Article by Seth Ferranti

I also had to sample a lot of wares — all in the name of science, of course.

Talk about how the drug war in the U.S. evolved.

The driving force behind marijuana being banned in the 1930s had to do with one man: Harry Anslinger, the first commissioner of a federal narcotics bureau under Hoover and a few presidents afterward. This was just after Prohibition ended — the alcohol prohibition — so Anslinger and his bunch of narcs had nothing left to do. So rather than sit around with their dicks in their hands waiting to get redundant, they went out and created new jobs through a lot of fearmongering. They basically said smoking weed would make you kill your whole family. And there was racism — you had a lot of black jazz musicians who were smoking “reefer,” and you also had Mexicans who were smoking “marijuana” — that’s partly why in America they say marijuana instead of cannabis, because it sounds more Mexican.

Which also means, interestingly, there was a period in twenties America when smoking weed was legal, but you weren’t allowed to get a beer. Harry was a racist and he’d treat white people with an addiction different to black people. He died in the seventies but his spirit lived on. We saw the pattern again in the eighties with the so-called crack epidemic — this picture of “crackheads” showing up to steal things every night, “crack mothers” and their babies, etc.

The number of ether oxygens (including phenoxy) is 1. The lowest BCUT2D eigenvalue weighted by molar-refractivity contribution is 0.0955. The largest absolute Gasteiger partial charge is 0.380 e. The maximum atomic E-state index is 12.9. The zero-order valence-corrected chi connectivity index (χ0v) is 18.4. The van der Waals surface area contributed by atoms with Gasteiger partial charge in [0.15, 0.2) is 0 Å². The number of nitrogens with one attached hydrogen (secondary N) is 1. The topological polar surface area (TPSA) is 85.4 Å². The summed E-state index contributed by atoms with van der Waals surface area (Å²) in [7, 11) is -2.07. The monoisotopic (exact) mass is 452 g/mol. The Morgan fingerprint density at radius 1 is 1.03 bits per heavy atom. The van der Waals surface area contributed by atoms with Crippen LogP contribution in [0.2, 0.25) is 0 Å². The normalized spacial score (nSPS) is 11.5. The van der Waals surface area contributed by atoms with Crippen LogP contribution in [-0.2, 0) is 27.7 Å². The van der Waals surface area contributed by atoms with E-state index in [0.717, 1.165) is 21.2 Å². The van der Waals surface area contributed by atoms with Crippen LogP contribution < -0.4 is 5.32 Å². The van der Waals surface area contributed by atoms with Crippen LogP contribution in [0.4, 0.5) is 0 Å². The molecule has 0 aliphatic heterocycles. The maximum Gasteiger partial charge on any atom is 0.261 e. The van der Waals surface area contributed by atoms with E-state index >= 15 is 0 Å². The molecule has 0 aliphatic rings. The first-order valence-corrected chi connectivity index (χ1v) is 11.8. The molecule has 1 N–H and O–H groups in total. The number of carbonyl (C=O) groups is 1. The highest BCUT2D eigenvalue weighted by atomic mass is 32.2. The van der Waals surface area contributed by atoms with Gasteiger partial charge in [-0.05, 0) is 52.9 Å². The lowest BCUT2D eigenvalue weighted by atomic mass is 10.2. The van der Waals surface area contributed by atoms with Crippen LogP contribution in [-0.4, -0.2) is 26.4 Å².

These were real problems but the way it got spun by the media and Ronald Reagan led to militarized police and mass incarceration on a scale never seen before. In no other developed country do police shoot so many unarmed civilians, and no other country in the world locks up so many of its own citizens. The cure was worse than the disease.

What do you want people to come away with after reading your book?

Well, some people say quitting cigarettes is even harder than coming off heroin, yet we say using one of these is evil and scummy and the other’s just a bad habit. Why? Is it really because heroin makes you go out and steal things and get infected with AIDS, or is it just the way our society treats drug addicts? Why’s it okay to go out, get drunk, and have a fight on Saturday night, but if you wanna stay home and smoke a joint, the guy you got it from has to go to prison?

We’ve been so programmed for decades. I want readers to think about whether there can be another way. But in writing Dopeworld, I didn’t want to make it preachy, or all facts, facts, facts. I wanted it to be a little bit funny, a little shocking or out there. You don’t always wanna read a PhD thesis, you wanna be entertained! So hopefully I’ve done that.

What’s next for you?

Move to an island in the Bahamas, get some strippers and beer, and party like it’s 1969! No, what I’m hoping to do is to make Dopeworld a sort of franchise. So we’ve got a Dutch edition coming up with an exclusive chapter about the gangster world of Amsterdam — “Gangsterdam,” we’re calling it. I’m hoping to sell the rights to more countries and write exclusive chapters for these places. For example: Hamas versus the opioid addiction problem on the Gaza Strip, for Arab-Hebrew editions. I’ve also got another idea for a book I’ve been working on called How to Break Out of Jail, with different prison-break stories from around the world.

Seth Ferranti is a former federal prisoner whose writings have been featured on VICE, Don Diva, and Gorilla Convict. He’s author of the crime series Street Legends, the comic series Crime Comix, and writer/producer of “White Boy” on Starz. … You can find Dopeworld at Amazon to expand your knowledge.